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Fodder Beet Musings

With the season drawing to a close, the farms I am involved with have had above average pasture growth rates (45 – 52 kg DM/ha) over the last three weeks and are well positioned to meet their 1st June APC targets. Fodder beet and some silage/baleage is being fed to lengthen the round and balance the high protein levels in pasture. Attention has turned towards finishing the season well while quantifying herd BCSs, putting thinner cows on once a day milking or drying them off. The winter crops have been assessed and winter feed budgets done.

Agricom facilitated a well-attended “Fodder Beet for the Future” seminar in Gore on 1st May where topics included the negative effects of feeding fodder beet to stock, feed allocation and realistic weight gains on fodder beet, diseases in fodder beet and the work Agricom is doing around variability of dry matter percentages in NZ fodder beet crops.

We were informed that the NZ fodder beet annual seed demand is now double the whole European market. With the NZ livestock industry embracing this crop to that extent in such a short time, Agricom is to be congratulated for organising this informative day and for their ongoing trials and research.

Anyone feeding fodder beet to stock would do well to get up to speed with the messages given. In brief the main points I took away from the main speakers are:

Ben Allot – North Canterbury Veterinary Clinics:

  • Incidence of ketosis doubles when BCS increases from BSC 5 to BSC 6 – avoid over-fat cows

  • Manage the energy and calcium intake prior calving

  • Understand the energy, fibre and mineral requirements of the calving cow and manage colostrum cows accordingly

  • Fodder beet is low in phosphorus – phosphorous and calcium should be supplemented through the whole season as required

Glenn Judson – Animal Nutritionist at Agricom:

  • Supplement choice on crop is important – especially to younger animals

  • Feed allocation is the most important driver of performance

  • Yield, break size and stock number will dictate animal performance

Sam Robinson – Fodder Beet Technical Specialist at Agricom:

  • There is a large DM% variation between FB bulbs within a paddock

  • There is a variation in FB bulb DM% of each variety between sites

  • Small bulbs tend to have a higher DM% than large bulbs

  • Utilisation is similar between varieties

  • Small bulbs are less palatable than large bulbs

  • Every paddock is different – get your DM% tested to get an accurate yield

  • What you see is not always what you get

To illustrate the last point, Sam had a table with three piles of fodder beet and one of swedes on display (photo below) and asked which pile had the highest DM weight. Which do you think has the highest DM weight?

The answer is at the end of this blog.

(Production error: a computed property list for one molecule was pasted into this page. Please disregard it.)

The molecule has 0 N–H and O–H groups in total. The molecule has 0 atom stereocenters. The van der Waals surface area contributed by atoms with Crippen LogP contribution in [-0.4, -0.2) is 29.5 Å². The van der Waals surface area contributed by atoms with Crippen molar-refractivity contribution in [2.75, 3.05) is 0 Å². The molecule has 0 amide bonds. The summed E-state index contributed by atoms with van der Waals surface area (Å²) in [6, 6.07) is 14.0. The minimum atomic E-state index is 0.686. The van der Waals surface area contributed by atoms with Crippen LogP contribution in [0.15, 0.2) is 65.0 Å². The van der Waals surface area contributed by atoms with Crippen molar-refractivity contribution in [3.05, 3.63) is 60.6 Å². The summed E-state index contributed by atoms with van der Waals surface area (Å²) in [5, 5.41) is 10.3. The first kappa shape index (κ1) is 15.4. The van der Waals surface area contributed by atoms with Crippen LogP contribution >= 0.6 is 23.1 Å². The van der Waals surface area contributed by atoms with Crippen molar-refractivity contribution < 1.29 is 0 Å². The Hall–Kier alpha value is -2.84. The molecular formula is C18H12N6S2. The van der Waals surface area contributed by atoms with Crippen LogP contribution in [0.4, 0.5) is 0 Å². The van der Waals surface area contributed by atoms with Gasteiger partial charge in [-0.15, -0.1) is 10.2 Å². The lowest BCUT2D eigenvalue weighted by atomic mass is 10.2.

Our attention was also drawn to the various bacterial, fungal and viral diseases that are becoming more widespread in NZ fodder beet crops. A few seasons ago very few, if any fodder beet crops needed spraying, but that has now changed and as a result, better management is required from growers. Bayer has an excellent “Guide to Identifying Diseases in Beet Crops” – get your own.

In the Q and A session, a question was asked about the shortest sustainable rotation length for fodder beet crops. The answer was – “as long as possible, probably 10 years”!!! In runoff situations, a five year rotation is more realistic and practical, but it is important to understand disease and bolter issues that can arise when beet is continuously cropped. I understand that there are areas in Europe where fodder beet is unviable due to disease and bolter issues. We have had a similar experience in Southland with wild turnip infestation making some varieties of summer turnips unviable.

The introduction of fodder beet to NZ has given the NZ dairy farmer a wonderful tool to increase productivity and profitability. Let’s farm it with a view to having it for a good, long time. A first step towards fodder beet longevity in NZ is to dissuade double cropping and short rotation cycles.


With fodder beet, what you see is not always what you get. Get a DM assessment on your crop.

Use these DM yields to firm up your winter feed budget.

Fodder beet is a wonderful winter feed but needs to be managed well:

  • Through the transition stage

  • By allocating crop and supplement correctly

  • By understanding and feeding the mineral requirements through winter

  • By having a realistic plan for the cows to gain the BCS required at calving and monitor progress

  • By understanding the energy and mineral requirements prior to and post calving

The answer is that all the piles have the same DM weight – 10 kg DM.

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